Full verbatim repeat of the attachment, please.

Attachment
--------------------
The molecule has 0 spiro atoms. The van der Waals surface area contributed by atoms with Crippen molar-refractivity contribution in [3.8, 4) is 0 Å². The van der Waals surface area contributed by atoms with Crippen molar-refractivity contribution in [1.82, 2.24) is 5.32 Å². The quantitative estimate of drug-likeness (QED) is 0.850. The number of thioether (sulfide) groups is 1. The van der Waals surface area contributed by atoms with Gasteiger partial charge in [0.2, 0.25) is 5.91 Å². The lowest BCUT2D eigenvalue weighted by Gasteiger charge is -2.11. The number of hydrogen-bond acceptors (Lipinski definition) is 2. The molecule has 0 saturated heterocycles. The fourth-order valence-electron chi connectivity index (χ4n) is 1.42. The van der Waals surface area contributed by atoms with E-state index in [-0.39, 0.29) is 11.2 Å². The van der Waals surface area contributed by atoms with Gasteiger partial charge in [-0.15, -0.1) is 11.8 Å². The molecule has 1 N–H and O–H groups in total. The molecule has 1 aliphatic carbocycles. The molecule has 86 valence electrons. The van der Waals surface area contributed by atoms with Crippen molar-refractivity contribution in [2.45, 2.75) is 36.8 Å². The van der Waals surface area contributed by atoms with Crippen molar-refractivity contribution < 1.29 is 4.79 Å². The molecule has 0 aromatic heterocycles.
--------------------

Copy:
The molecule has 0 spiro atoms. The van der Waals surface area contributed by atoms with Crippen molar-refractivity contribution in [3.8, 4) is 0 Å². The van der Waals surface area contributed by atoms with Crippen molar-refractivity contribution in [1.82, 2.24) is 5.32 Å². The quantitative estimate of drug-likeness (QED) is 0.850. The number of thioether (sulfide) groups is 1. The van der Waals surface area contributed by atoms with Gasteiger partial charge in [0.2, 0.25) is 5.91 Å². The lowest BCUT2D eigenvalue weighted by Gasteiger charge is -2.11. The number of hydrogen-bond acceptors (Lipinski definition) is 2. The molecule has 0 saturated heterocycles. The fourth-order valence-electron chi connectivity index (χ4n) is 1.42. The van der Waals surface area contributed by atoms with E-state index in [-0.39, 0.29) is 11.2 Å². The van der Waals surface area contributed by atoms with Gasteiger partial charge in [-0.15, -0.1) is 11.8 Å². The molecule has 1 N–H and O–H groups in total. The molecule has 1 aliphatic carbocycles. The molecule has 86 valence electrons. The van der Waals surface area contributed by atoms with Crippen molar-refractivity contribution in [2.45, 2.75) is 36.8 Å². The van der Waals surface area contributed by atoms with Crippen molar-refractivity contribution < 1.29 is 4.79 Å². The molecule has 0 aromatic heterocycles.